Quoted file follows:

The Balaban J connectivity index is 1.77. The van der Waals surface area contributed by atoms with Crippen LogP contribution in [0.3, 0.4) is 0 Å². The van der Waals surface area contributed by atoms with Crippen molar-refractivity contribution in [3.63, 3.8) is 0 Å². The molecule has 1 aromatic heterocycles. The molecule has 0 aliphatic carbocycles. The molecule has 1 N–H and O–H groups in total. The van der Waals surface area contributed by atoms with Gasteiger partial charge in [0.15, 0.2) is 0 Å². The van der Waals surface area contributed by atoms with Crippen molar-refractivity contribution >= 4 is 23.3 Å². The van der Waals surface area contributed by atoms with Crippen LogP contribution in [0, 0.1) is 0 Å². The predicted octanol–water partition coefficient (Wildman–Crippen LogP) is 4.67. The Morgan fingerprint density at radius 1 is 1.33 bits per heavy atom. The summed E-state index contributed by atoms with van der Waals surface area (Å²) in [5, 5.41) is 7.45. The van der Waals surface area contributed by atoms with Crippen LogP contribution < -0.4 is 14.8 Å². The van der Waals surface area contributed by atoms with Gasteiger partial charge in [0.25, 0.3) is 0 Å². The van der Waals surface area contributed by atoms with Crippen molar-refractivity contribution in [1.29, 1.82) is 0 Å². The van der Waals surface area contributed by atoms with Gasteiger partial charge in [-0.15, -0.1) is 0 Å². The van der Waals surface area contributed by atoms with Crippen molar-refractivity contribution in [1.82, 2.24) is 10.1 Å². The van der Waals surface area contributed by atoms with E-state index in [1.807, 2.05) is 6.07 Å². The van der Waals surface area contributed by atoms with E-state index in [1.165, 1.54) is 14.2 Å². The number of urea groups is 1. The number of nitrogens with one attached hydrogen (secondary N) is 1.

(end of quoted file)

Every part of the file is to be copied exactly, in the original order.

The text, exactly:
The Balaban J connectivity index is 1.77. The van der Waals surface area contributed by atoms with Crippen LogP contribution in [0.3, 0.4) is 0 Å². The van der Waals surface area contributed by atoms with Crippen molar-refractivity contribution in [3.63, 3.8) is 0 Å². The molecule has 1 aromatic heterocycles. The molecule has 0 aliphatic carbocycles. The molecule has 1 N–H and O–H groups in total. The van der Waals surface area contributed by atoms with Gasteiger partial charge in [0.15, 0.2) is 0 Å². The van der Waals surface area contributed by atoms with Crippen molar-refractivity contribution >= 4 is 23.3 Å². The van der Waals surface area contributed by atoms with Crippen LogP contribution in [0, 0.1) is 0 Å². The predicted octanol–water partition coefficient (Wildman–Crippen LogP) is 4.67. The Morgan fingerprint density at radius 1 is 1.33 bits per heavy atom. The summed E-state index contributed by atoms with van der Waals surface area (Å²) in [5, 5.41) is 7.45. The van der Waals surface area contributed by atoms with Crippen LogP contribution < -0.4 is 14.8 Å². The van der Waals surface area contributed by atoms with Gasteiger partial charge in [0.25, 0.3) is 0 Å². The van der Waals surface area contributed by atoms with Crippen molar-refractivity contribution in [1.29, 1.82) is 0 Å². The van der Waals surface area contributed by atoms with Gasteiger partial charge in [-0.15, -0.1) is 0 Å². The van der Waals surface area contributed by atoms with Crippen molar-refractivity contribution in [1.82, 2.24) is 10.1 Å². The van der Waals surface area contributed by atoms with E-state index in [1.807, 2.05) is 6.07 Å². The van der Waals surface area contributed by atoms with E-state index in [1.165, 1.54) is 14.2 Å². The number of urea groups is 1. The number of nitrogens with one attached hydrogen (secondary N) is 1.